Our Most-Read Stories: 2021 in Review

Looking Back on Posts That Resonated

The Munger Residence Hall would stand 159 feet tall, just below the height of Storke Tower. | Credit: Courtesy

Since 1986, the Santa Barbara Independent has been required reading for the South Coast’s active and sophisticated population. Between breaking national news and reporting on-the-ground updates, our staff has had quite a year. We decided to mine the troves of 2021 to present a slice of the stories that resonated the most with our readers this year. According to Google Analytics, these were the posts that got the keyboards a-clacking. Thanks for caring, and have a Happy New Year.

1. Architect Resigns in Protest over UCSB Mega Dorm | October 28 | Tyler Hayden

A consulting architect on UCSB’s Design Review Committee quit his post in protest over the university’s proposed Munger Hall project, calling the mostly windowless dorm plan “unsupportable from my perspective as an architect, a parent, and a human being.” For the sake of avoiding repetition, we cut this Dormzilla story from the list.

2. Instagram Travel Influencer Lee MacMillan, 28, Killed by Train in Noleta | March 29 | Nick Welsh

In the wake of MacMillan’s death, friends expressed shock at her loss while praising her work as a mental health advocate.

3. Santa Barbara Coroner Concludes Anti-Vaxxer Brandy Vaughan Died of Natural Causes | February 18 | Nick Welsh

Police investigators determined there was no sign of foul play, but due to Vaughan’s notoriety in the anti-vax movement, Coroner’s officials opted to give her death more careful scrutiny to head off the potential proliferation of conspiracy theories.

4. Five Rare Fish Under the Sea | August 14 | David Thomas

The incredibly rare oarfish is infrequently seen off Santa Barbara; this one was found dead in Catalina waters in 2013. | Credit: CIMI

Looks like Santa Barbarans might not have to settle for firing up Animal Crossing to cross paths with an oarfish. ⁠David Thomas went off the deep end (of the California coast) in a Voice that exposed how the snorkeling grounds off Santa Barbara are home to rarer creatures, including many you are unlikely to find elsewhere in the world.⁠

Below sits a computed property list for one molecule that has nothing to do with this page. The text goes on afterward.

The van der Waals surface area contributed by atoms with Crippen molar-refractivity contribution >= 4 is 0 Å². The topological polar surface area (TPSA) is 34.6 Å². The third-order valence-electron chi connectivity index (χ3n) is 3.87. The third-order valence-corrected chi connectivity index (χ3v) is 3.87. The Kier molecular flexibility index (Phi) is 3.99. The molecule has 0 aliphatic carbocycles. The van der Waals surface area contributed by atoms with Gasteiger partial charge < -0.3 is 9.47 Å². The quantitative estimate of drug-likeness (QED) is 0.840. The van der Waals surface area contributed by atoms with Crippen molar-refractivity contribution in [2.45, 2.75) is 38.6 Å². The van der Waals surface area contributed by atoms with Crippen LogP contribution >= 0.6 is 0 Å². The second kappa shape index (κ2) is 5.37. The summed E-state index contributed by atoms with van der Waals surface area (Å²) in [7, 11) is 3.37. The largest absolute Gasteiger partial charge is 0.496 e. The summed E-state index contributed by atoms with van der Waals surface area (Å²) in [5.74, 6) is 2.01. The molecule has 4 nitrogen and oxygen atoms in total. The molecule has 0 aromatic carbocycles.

5. Big Win for Cannabis Industry in Superior Court | May 27 | Melinda Burns

In a sweeping decision that puts a seal of approval on the county’s embrace of the fast-growing cannabis industry in rural areas, a Santa Barbara County Superior Court judge tossed out a citizens’ lawsuit that sought to shut down a 22-acre cannabis hoop-house operation on Highway 246. 


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6. Welcome to Santa Barbara’s First-Ever Burrito Week | September 23 | Indy Staff

You all wanted another food week, so we presented to you Burrito Week! It was seven days of $7 burritos at 16 participating restaurants … and it was so delectable, we’re bringing it back next year!

7. New Evacuation Warning Issued for Alisal Fire | October 12 | Nick Welsh & Jean Yamamura

The Alisal Fire was officially declared out in early December. But the fire that started October 11 ended up burning a total of 16,970 acres before then. Here’s the other Alisal story we trimmed from this list to avoid repetition. 

8. Michael J. Fox Lives in the Present | March 25 | Charles Donelan

Michael J. Fox | Credit: Mark Seliger

Recent Santa Barbara arrival Michael J. Fox reflected on the pandemic, mortality, and life in Montecito.

9. Billionaire Anchors Two Super-Yachts Off Santa Barbara Coast | August 30 | Ryan P. Cruz

Two massive superyachts appeared in the Santa Barbara Channel in August. According to the harbormaster, the two vessels were the 285-foot Lonian and its companion ship, owned by billionaire Lorenzo Fertitta, former CEO of the UFC.

10. Mural Expert Scott Haskins on Ortega Park Art Conservation | July 8 | Charles Donelan

On July 6, Scott Haskins, of Fine Art Conservation Laboratories in Santa Barbara, met with Mark Alvarado, a former city employee and the community organizer behind One Community Bridge Project. This meeting represents the introduction of a new level of expertise in the conservation, transport, and storage of fine art murals into the, at times, heated public discussions over the fate of the public art in Ortega Park.

Note: These were the rankings at the time of writing.


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